This was despite Mr Forbes allegedly providing them with a copy of the letter sent to the Inter-American Development Bank (IDB) by Michael Halkitis, minister of state for finance, seeking the bank’s support for a $40 million guarantee that would underwrite Stellar’s engineering studies at the New Providence landfill.
As revealed previously by Tribune Business, Mr Halkitis’s letter showed the Government was aware, at Cabinet level, of the LOI’s existence some six weeks before Mr Wells was fatefully prevailed upon to sign the final version.
The letter referred to Stellar having been issued with an LOI, but the waste-to-energy group said it never saw a copy of this version or the other attachment noted by Mr Halkitis.
Stellar then claimed it was told by Mr Forbes that it needed to sign a “partnership contract”, or otherwise the waste-to-energy proposal would never be approved by the Government.
“On or around the beginning of June 2014, the fifth defendant informed the plaintiffs that in order to progress the project approval he needed, on behalf of his principals, some additional contractual documentation on a partnership basis, which the plaintiffs reserved the right to consider,” Stellar alleged.
“It was made quite clear to the plaintiffs that, in the absence of such documentation, the project would not proceed to the approval stage.”
Mr Forbes’s “principals” are not identified, and neither is the nature of the “partnership”, although it appears to be a reference to a joint venture agreement with him that is mentioned later in the court filings.
Stellar later alleges that the LOI was leaked as part of “a conspiracy” against it, with “clear intent at the Government level to sabotage the project”.
It also claimed that Mr Forbes “and his political partners” were reneging on their agreements with Stellar, including the LOI and other arrangements allegedly “forced upon” the group, “for the benefit of third parties close to the Government, and in particular to the Deputy Prime Minister and other local business group(s) close to him”.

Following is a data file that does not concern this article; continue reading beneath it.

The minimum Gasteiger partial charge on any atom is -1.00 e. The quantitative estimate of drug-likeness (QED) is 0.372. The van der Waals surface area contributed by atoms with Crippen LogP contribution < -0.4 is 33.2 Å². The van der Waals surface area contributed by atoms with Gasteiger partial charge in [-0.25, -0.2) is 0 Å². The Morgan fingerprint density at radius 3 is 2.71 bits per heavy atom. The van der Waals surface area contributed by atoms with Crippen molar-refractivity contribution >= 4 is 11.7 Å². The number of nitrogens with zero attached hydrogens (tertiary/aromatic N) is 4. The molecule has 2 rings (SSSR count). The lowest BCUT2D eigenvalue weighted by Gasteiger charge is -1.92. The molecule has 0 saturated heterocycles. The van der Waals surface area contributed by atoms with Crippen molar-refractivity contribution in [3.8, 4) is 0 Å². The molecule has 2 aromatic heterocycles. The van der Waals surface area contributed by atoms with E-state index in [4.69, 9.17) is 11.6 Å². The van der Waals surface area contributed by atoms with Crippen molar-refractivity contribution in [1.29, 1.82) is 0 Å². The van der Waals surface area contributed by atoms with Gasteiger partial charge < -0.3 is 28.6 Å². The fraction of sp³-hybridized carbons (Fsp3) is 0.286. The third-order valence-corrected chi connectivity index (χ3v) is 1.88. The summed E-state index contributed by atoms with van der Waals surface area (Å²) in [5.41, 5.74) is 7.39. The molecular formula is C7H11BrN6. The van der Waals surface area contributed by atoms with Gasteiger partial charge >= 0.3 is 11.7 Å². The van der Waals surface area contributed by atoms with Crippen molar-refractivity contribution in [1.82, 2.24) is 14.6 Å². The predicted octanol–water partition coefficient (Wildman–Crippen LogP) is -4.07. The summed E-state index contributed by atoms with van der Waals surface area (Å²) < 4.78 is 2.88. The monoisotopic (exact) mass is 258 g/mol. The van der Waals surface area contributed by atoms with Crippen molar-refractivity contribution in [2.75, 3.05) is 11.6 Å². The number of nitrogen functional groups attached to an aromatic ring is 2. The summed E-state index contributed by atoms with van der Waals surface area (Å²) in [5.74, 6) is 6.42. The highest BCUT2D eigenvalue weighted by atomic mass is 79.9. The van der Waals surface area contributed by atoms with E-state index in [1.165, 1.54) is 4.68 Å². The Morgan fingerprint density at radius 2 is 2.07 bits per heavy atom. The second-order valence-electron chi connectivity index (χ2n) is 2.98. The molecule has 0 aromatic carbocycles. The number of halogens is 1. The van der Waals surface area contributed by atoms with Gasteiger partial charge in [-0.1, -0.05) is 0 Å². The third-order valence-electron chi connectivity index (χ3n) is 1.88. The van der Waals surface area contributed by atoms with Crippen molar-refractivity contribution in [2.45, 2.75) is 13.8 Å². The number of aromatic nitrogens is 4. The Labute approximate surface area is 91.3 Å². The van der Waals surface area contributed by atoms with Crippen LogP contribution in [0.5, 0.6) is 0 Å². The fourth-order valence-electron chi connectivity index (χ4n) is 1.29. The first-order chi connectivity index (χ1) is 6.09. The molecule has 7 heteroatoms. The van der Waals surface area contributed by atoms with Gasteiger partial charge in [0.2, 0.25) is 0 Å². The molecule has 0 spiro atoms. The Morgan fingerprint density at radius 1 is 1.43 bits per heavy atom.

Amid the fog and seeming confusion surrounding Stellar’s project, the group was then informed on June 20, 2014, by Astrid Wynter, the IDB’s then-Bahamas country manager, that the multilateral lending institution “had no intention” of providing the necessary financial support.
Stellar alleged it had been further “perplexed” several days before when Ms Wynter purportedly caused one of Mr Halkitis’s officials to contact the group, seeking copies of the attachments to the minister’s letter.
Stellar said it provided the drafts and, “immediately thereafter... Ms Wynter sent an e-mail on July 10, 2014, disclaiming any part in the proceedings or any consent in the financial support”.
The LOI was then ‘leaked’ to the media the following day, consuming Stellar and its project in a firestorm of controversy due to Mr Wells allegedly signing the document without authorisation.
Stellar claimed that once the LOI was made public, it was suddenly contacted by two persons - including an ex-Cabinet minister in the first Christie administration - seeing copies of the document.
“The plaintiffs further found disturbing that immediately after the leak occurred, both Giles Deal (assistant to the minister of housing and the environment, Kenred Dorsett), and Vincent Peet, also advisor on the matter, called the plaintiffs within 10 minutes from each other to ask for a copy of the signed LOI,” Stellar alleged.
The group’s legal filings also disclose that after the LOI controversy broke, Mr Forbes arranged for radio personality, Steve McKinney, to run a PR campaign to defend Stellar’s reputation. Mr Forbes and Sigma are understood to own Mr McKinney’s radio station, Radio Peace 107.5.